Speaking of realism, we must quote Engels' famous definition: "Realism implies, besides truth of detail, the truthful reproduction of typical characters under typical circumstances." ("Letter to Margaret Harkness.") Engels wrote these words to a woman writer. In his letter he criticized her for presenting London workers as too passive, considering that her working-class characters were not sufficiently typical of the London working class which had struggled for decades. What conclusion can

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we draw from this definition? First, realism must not simply pay attention to truthfulness of detail but truthfulness of detail must obey the principle of typicalness. Secondly, Engels asked the writer to present "typical characters under typical circumstances"; to revolutionary writers this means that they are asked to depict new characters and new ideas able to represent the progressive forces of the age, and to depict the heroic struggles of the proletariat and the masses. At a very early period Engels sharply criticized those works by so-called "true socialists" in Germany for always "praising all sorts of 'petty characters,' but not giving praise to strong, heroic, revolutionary proletarians." ("German Socialism in Poetry and Prose.") However, this classical Marxist writer's magnificent theory of realism has long been most viciously distorted by revisionists like Hu Feng and Lukacs. Engels raised the problem of realism from the standpoint of a communist world outlook and the interests of the proletariat; he called upon writers to look ahead, to create images of the progressive characters of the age. The revisionists, however, have from Engels' letter deduced the fallacious conclusion that in literature and art world outlook is not important, and even claim that the more reactionary the world outlook the better. They call upon revolutionary writers to look backwards, to model their world outlook on that of Balzac. The time has now come to make a clean sweep of such fallacious arguments.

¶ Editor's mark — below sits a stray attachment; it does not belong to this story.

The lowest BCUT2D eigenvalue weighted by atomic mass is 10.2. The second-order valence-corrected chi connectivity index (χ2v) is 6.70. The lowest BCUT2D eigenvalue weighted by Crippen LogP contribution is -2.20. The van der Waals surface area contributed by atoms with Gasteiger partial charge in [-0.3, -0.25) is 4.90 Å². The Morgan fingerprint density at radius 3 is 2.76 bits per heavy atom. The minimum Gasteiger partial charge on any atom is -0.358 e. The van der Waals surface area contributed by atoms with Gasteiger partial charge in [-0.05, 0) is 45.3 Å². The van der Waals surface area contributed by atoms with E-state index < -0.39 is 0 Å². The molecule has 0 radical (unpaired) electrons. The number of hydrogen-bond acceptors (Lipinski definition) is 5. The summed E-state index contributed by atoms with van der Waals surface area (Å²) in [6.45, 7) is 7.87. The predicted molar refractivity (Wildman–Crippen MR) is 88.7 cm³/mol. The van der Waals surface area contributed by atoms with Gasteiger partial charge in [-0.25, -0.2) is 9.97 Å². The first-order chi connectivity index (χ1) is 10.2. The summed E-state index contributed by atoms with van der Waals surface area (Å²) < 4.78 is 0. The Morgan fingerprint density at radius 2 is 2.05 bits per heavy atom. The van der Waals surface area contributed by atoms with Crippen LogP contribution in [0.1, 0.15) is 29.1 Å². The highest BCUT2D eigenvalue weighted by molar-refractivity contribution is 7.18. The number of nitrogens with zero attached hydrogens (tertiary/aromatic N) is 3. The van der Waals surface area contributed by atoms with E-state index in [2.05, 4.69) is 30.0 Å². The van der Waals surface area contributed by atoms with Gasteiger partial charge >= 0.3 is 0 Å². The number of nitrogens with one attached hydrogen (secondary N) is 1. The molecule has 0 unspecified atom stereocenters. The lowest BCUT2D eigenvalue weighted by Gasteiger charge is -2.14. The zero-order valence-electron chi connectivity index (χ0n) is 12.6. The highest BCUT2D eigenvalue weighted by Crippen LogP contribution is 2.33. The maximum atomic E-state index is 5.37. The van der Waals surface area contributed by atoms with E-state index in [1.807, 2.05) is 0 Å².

More than twenty years ago the Communist Party of the Soviet Union and Soviet literary and art circles headed by Gorky, on the basis of the experience of the development of Soviet literature, raised the slogan of